Court rejects (again) New Jersey’s quest for legal sports betting

new-jersey-sports-betting-appeal-rejectedNew Jersey’s quest for legal sports betting has gone down to defeat (again), leaving a longshot Supreme Court appeal as the state’s sole remaining legal option.

On Tuesday, nearly six months after the state squared off in the US Third Circuit Court of Appeals against the federal government, four major pro sports leagues and the NCAA, the Court issued a 10-2 ruling against New Jersey’s 2014 plan to offer legal sports betting at Atlantic City casinos and state racetracks.

The full Court was reconsidering an August 2015 ruling by a three-judge panel that said the state’s latest sports betting law – which didn’t expressly regulate betting but selectively repealed its prohibition at the aforementioned casinos and racetracks – amounted to a de facto authorization of betting, which is forbidden under the 1992 federal PASPA sports betting prohibition.

Judge Marjorie Rendell, who wrote Tuesday’s majority opinion (viewable in full here), left New Jersey with little option for going forward on a legislative basis, saying that the Court “continue to find PASPA constitutional” and that states “may not use clever drafting or mandatory construction provisions to escape the supremacy of federal law.”

New Jersey had argued that PASPA unnecessarily binds the hands of states, depriving them of making their own determination of sports betting’s legality, in essence, giving them only a binary choice between full prohibition or full repeal, and thus contravening the commandeering clause of the US Constitution.

But Rendell said this argument “sweeps too broadly.” While the Court found fault with New Jersey’s partial repeal, Rendell wrote that “other options may pass muster.” For instance, the state could expressly authorize bets between friends and family, although this would do nothing to financially shore up the casinos and tracks, as was the state’s original intention behind pushing for legal wagers.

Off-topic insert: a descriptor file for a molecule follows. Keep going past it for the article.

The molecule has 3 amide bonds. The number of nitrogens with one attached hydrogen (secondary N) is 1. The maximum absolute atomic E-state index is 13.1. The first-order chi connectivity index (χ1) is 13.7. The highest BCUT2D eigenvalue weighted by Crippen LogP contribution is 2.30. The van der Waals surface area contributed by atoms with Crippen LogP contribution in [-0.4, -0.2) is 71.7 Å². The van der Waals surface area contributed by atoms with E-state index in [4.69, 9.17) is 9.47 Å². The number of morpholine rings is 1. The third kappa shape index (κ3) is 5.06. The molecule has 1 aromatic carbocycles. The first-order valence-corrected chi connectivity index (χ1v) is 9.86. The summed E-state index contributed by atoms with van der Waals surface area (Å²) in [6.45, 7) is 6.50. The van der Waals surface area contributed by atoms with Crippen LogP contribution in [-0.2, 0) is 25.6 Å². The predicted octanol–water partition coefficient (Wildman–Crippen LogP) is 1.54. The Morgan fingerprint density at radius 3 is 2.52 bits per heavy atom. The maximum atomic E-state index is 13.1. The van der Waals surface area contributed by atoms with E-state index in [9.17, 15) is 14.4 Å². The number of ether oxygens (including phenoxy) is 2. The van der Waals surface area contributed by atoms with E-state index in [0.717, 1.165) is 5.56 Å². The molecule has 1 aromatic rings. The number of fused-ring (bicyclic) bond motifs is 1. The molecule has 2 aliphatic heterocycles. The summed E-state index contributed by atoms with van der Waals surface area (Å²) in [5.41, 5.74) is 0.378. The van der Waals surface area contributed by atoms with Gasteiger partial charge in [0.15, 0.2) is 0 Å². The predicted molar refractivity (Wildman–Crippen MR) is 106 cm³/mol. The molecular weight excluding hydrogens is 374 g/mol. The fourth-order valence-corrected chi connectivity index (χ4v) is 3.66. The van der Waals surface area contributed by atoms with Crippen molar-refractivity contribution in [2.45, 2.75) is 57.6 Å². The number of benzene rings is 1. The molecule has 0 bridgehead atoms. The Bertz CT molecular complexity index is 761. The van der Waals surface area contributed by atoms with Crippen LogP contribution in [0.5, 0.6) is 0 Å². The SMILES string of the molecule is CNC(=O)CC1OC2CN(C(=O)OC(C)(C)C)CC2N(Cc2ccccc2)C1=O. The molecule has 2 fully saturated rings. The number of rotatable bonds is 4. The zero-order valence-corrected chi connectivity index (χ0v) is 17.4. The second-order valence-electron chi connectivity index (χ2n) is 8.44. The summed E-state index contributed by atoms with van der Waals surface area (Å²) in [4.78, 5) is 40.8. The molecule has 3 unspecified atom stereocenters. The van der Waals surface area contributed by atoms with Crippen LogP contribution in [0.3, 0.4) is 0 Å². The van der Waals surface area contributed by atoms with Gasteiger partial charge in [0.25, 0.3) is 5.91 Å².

Previous rulings had attempted to suggest potential paths forward that might be legally acceptable, but Rendell wrote that the Court “need not, however, articulate a line whereby a partial appeal of a sports wagering ban amounts to an authorization under PASPA, if indeed a line could be drawn. It is enough to conclude that the 2014 Law overstepped it.”

The two judges who had sided with the state in previous rulings cast the lone votes in favor of the state in Tuesday’s ruling. Writing for the dissenters, Judge Julio Fuentes said the majority judges had only inferred that New Jersey’s partial repeal was the same as authorization, and Fuentes said he “cannot agree with this interpretation.”

New Jersey state Sen. Ray Lesniak, a vocal champion of the state’s gaming industry, has publicly stated that the state will file a petition for appeal to the US Supreme Court, although he acknowledged that the likelihood of the Court agreeing to hear the appeal was slim. The Court declined to hear the state’s previous appeal in 2014.

However, Lesniak told ESPN that he also planned to “test the public’s, legislature’s and the governor’s temperature on repealing all our laws on sports betting and using the extensive police powers of the state to restrict the locations where sports betting can take place, for instance, like we do with gentlemen’s clubs.”